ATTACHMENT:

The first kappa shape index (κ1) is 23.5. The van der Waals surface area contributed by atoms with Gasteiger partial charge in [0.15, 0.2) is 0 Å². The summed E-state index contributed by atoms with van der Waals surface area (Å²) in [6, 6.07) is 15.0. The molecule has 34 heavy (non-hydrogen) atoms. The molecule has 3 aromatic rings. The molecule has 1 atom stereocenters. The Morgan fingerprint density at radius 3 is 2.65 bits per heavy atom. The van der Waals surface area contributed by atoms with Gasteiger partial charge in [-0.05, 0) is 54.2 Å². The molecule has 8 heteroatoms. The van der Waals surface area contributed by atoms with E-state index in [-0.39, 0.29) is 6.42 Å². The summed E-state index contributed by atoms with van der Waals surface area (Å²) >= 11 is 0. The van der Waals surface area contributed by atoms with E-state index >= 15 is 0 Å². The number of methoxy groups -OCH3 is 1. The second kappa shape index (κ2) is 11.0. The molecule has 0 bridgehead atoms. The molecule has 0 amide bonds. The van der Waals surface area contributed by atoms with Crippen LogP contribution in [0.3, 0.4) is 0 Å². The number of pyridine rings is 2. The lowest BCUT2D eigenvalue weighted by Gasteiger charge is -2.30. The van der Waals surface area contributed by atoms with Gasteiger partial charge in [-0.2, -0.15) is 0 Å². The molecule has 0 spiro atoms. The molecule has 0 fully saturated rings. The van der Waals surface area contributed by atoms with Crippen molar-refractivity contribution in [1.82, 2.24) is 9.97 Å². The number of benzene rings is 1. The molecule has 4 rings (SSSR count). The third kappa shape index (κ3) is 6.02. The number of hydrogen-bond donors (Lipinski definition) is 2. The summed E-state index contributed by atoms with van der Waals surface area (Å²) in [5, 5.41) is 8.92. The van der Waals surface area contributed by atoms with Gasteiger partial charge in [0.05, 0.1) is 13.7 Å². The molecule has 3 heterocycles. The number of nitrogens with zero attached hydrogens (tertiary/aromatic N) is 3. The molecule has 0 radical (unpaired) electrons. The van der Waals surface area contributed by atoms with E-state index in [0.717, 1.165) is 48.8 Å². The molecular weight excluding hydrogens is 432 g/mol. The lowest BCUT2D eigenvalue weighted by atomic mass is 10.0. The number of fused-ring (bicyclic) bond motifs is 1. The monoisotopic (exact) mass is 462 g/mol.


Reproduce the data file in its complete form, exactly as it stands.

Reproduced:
The first kappa shape index (κ1) is 23.5. The van der Waals surface area contributed by atoms with Gasteiger partial charge in [0.15, 0.2) is 0 Å². The summed E-state index contributed by atoms with van der Waals surface area (Å²) in [6, 6.07) is 15.0. The molecule has 34 heavy (non-hydrogen) atoms. The molecule has 3 aromatic rings. The molecule has 1 atom stereocenters. The Morgan fingerprint density at radius 3 is 2.65 bits per heavy atom. The van der Waals surface area contributed by atoms with Gasteiger partial charge in [-0.05, 0) is 54.2 Å². The molecule has 8 heteroatoms. The van der Waals surface area contributed by atoms with E-state index in [-0.39, 0.29) is 6.42 Å². The summed E-state index contributed by atoms with van der Waals surface area (Å²) >= 11 is 0. The van der Waals surface area contributed by atoms with E-state index >= 15 is 0 Å². The number of methoxy groups -OCH3 is 1. The second kappa shape index (κ2) is 11.0. The molecule has 0 bridgehead atoms. The molecule has 0 amide bonds. The van der Waals surface area contributed by atoms with Crippen LogP contribution in [0.3, 0.4) is 0 Å². The number of pyridine rings is 2. The lowest BCUT2D eigenvalue weighted by Gasteiger charge is -2.30. The van der Waals surface area contributed by atoms with Gasteiger partial charge in [-0.2, -0.15) is 0 Å². The molecule has 0 spiro atoms. The molecule has 0 fully saturated rings. The van der Waals surface area contributed by atoms with Crippen molar-refractivity contribution in [1.82, 2.24) is 9.97 Å². The number of benzene rings is 1. The molecule has 4 rings (SSSR count). The third kappa shape index (κ3) is 6.02. The number of hydrogen-bond donors (Lipinski definition) is 2. The summed E-state index contributed by atoms with van der Waals surface area (Å²) in [5, 5.41) is 8.92. The van der Waals surface area contributed by atoms with Gasteiger partial charge in [0.05, 0.1) is 13.7 Å². The molecule has 3 heterocycles. The number of nitrogens with zero attached hydrogens (tertiary/aromatic N) is 3. The molecule has 0 radical (unpaired) electrons. The van der Waals surface area contributed by atoms with E-state index in [0.717, 1.165) is 48.8 Å². The molecular weight excluding hydrogens is 432 g/mol. The lowest BCUT2D eigenvalue weighted by atomic mass is 10.0. The number of fused-ring (bicyclic) bond motifs is 1. The monoisotopic (exact) mass is 462 g/mol.